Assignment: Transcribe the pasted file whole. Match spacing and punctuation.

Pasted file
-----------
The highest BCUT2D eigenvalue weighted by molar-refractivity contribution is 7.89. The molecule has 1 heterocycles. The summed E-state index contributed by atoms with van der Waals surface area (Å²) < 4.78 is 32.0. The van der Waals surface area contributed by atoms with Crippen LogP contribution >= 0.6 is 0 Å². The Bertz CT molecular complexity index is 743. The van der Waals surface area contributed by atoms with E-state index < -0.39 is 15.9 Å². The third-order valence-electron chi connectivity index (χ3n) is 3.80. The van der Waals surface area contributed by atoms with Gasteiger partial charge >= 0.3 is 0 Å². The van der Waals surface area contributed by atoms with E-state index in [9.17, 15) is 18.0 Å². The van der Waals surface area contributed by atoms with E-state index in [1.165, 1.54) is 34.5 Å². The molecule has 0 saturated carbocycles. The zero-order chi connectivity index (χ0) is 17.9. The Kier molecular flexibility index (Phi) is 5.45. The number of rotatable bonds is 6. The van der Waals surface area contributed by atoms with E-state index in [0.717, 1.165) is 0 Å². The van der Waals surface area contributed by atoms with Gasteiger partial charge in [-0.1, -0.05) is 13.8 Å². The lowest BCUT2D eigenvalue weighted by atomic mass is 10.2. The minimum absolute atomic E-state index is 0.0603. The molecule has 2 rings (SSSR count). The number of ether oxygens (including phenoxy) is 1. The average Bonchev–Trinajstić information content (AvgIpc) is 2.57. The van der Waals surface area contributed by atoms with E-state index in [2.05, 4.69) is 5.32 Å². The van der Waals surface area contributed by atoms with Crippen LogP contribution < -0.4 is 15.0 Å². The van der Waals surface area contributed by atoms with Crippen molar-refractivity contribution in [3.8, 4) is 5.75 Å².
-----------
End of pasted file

The highest BCUT2D eigenvalue weighted by molar-refractivity contribution is 7.89. The molecule has 1 heterocycles. The summed E-state index contributed by atoms with van der Waals surface area (Å²) < 4.78 is 32.0. The van der Waals surface area contributed by atoms with Crippen LogP contribution >= 0.6 is 0 Å². The Bertz CT molecular complexity index is 743. The van der Waals surface area contributed by atoms with E-state index < -0.39 is 15.9 Å². The third-order valence-electron chi connectivity index (χ3n) is 3.80. The van der Waals surface area contributed by atoms with Gasteiger partial charge >= 0.3 is 0 Å². The van der Waals surface area contributed by atoms with E-state index in [9.17, 15) is 18.0 Å². The van der Waals surface area contributed by atoms with E-state index in [1.165, 1.54) is 34.5 Å². The molecule has 0 saturated carbocycles. The zero-order chi connectivity index (χ0) is 17.9. The Kier molecular flexibility index (Phi) is 5.45. The number of rotatable bonds is 6. The van der Waals surface area contributed by atoms with E-state index in [0.717, 1.165) is 0 Å². The van der Waals surface area contributed by atoms with Gasteiger partial charge in [-0.1, -0.05) is 13.8 Å². The lowest BCUT2D eigenvalue weighted by atomic mass is 10.2. The minimum absolute atomic E-state index is 0.0603. The molecule has 2 rings (SSSR count). The number of ether oxygens (including phenoxy) is 1. The average Bonchev–Trinajstić information content (AvgIpc) is 2.57. The van der Waals surface area contributed by atoms with E-state index in [2.05, 4.69) is 5.32 Å². The van der Waals surface area contributed by atoms with Crippen LogP contribution < -0.4 is 15.0 Å². The van der Waals surface area contributed by atoms with Crippen molar-refractivity contribution in [3.8, 4) is 5.75 Å².